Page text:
The lean muscular and sprightly Neeraj Chopra throwing the javelin before the tripping line, not even bothering to look where it lands and instantly raising his arms in a sign of victory on regaining balance has by now got etched in our popular memory. This same action got me into thinking, observing, studying, researching and finding something interesting to share with all my readers.
I rewound the clips again and again, freezing frames at the point of throw and looking for any clues or signs to decipher why the throw was soo special. This analysis is purely from a technical perspective and based on some elementary physics. So, let’s get straight to the point. To prevent things from being boring and difficult to grasp, shall be using laymen terms as much as possible.
Anything thrown is a projectile and following the laws of physics, it traces a path known as projectile trajectory. Now the distance of throw or how far a projectile lands, determines the performance in a javelin throw so shall be analyzing from that perspective.
The distance travelled by a projectile or how far a projectile lands depends on several factors or variables. These are the initial velocity, the angle of release, the height of release and acceleration due to gravity. Now, since all athletes are competing from the same location (Tokyo), gravity acts equally on all so it isn’t the factor under consideration. So, let’s focus on the other parameters viz., initial velocity, angle of release, and height of release.
First, let’s discuss angle of release. Normally when released at ground level, the optimum angle is forty-five degrees for maximum distance. However, the javelin is released at a height. So, the angle of release is much less. Study has found that the optimum angle of release for a javelin is 34 to 36 degrees at a height for covering maximum distance in absence of any other external forces acting on the javelin like wind etc. As the height increases, the angle of release decreases and as the height decreases, the angle of release increases.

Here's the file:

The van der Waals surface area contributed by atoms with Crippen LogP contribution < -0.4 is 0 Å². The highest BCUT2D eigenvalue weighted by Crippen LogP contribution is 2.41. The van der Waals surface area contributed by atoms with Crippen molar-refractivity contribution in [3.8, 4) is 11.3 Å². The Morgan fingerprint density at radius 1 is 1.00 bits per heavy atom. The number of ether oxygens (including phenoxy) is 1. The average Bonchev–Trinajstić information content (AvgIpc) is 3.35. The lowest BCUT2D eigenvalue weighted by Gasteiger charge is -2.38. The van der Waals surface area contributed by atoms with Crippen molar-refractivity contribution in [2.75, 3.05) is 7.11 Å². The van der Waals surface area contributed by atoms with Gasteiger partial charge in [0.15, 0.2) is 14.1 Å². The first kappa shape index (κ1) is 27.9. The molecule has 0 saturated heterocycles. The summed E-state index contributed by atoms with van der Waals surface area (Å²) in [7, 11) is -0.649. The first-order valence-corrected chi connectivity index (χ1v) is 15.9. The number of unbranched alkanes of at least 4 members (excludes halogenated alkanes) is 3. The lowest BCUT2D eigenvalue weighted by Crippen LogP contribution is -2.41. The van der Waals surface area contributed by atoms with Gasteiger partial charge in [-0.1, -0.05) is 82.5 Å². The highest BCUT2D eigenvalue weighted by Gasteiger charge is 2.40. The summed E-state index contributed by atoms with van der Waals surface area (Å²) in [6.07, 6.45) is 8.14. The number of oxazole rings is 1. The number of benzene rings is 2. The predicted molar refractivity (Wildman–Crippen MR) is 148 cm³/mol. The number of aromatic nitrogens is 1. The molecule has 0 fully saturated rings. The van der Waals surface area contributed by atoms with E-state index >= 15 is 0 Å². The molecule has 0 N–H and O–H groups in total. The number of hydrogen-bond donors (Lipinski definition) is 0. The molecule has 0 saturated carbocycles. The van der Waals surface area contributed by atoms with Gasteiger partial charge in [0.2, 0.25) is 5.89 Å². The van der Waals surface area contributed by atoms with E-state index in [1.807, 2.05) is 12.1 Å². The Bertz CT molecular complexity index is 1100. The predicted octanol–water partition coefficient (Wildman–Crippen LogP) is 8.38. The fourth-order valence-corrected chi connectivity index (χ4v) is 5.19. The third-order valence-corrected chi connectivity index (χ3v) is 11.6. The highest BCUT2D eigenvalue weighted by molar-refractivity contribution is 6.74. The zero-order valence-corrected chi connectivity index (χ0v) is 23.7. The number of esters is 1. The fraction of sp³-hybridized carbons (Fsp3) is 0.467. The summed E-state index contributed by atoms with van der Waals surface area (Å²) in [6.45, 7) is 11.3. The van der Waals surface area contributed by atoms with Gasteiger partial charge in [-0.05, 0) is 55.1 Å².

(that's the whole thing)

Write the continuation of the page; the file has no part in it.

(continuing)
The initial velocity is a factor of momentum generated by the initial run by the athlete and momentum depends on the athlete’s mass and maximum velocity attained at point of throw.
The height of release as mentioned varies from athlete to athlete depending on their height and point of release.
Now, let’s understand why it’s so tough for an Indian or player from the subcontinent to compete in a decathlon event like the javelin throw.
This will be clear from the relative comparison of the top three contenders who won gold, silver and bronze ie., Neeraj Chopra, Jakub Vadlejch and Vietzslav (last two from Chezc).
|Neeraj Chopra (India)
|Jakub Vadlejech (Checz)
|Vietzslav Vesely (Checz)
The above chart clearly shows how European / Western athletes, here competitors of Neeraj are at a natural advantage due to their height and weight. Why advantage ? Since height is more, their height of release is also more reducing angle of release which means they need not bend their back so much as somebody of lesser height or in other words with lesser bodily contortion or stress, they can do the release.
Now, since height is more, mass (or colloquially weight ) is naturally more, meaning they can generate more momentum which transfers to greater initial velocity for the javelin. Neeraj having lesser height and body mass, he has to run faster to generate same or more momentum than his European / Western counterparts and also need to bend his body that much more to get the higher angle of release since due to lesser height his height of release is also less.
So, a player from the subcontinent where average height and mass is less than the Westerner counterparts, people need to train that much harder to overcome their natural disadvantage related to height and mass as compared to their Western counterparts. That explains why Neeraj’s throw and winning the gold is soo special – also points to the fact that he must have undergone one of the most intensive backbreaking training somebody from the subcontinent could have possibly received.
Next, coming to the analysis of his winning shot by freezing frames. At the point of release, Neeraj’s angle of release was almost 39 degrees which reduces to 29.5/30 degrees right at instance of release. Since this is less than the optimum range of 34 to 36 degrees, it can be safely assumed that Neeraj was aware about the movement of wind against the direction of javelin throw. Now, if wind is blowing against the direction of throw, the angle of release has to be less which is exactly what Neeraj did – close to 30 degrees (less than required optimum 34 degrees if no wind). In the end, it was more than enough to cover the maximum distance, beating his closest competitors, both the Checzs.
So, in summary, it can be concluded that Neeraj’s throw was special since he was able to overcome his natural disadvantage of lesser height and mass as a player from the subcontinent when compared to his Western competitors. Also, he used superb judgment while throwing using a low angle of release to counter wind movement against the direction of throw, if any. This was a superlative feat on soo many counts as explained above and we must rightfully celebrate this great achievement.
Cheers Neeraj Chopra for the excellent show and also for kindling the imagination of a billion hearts with that sailing finish!
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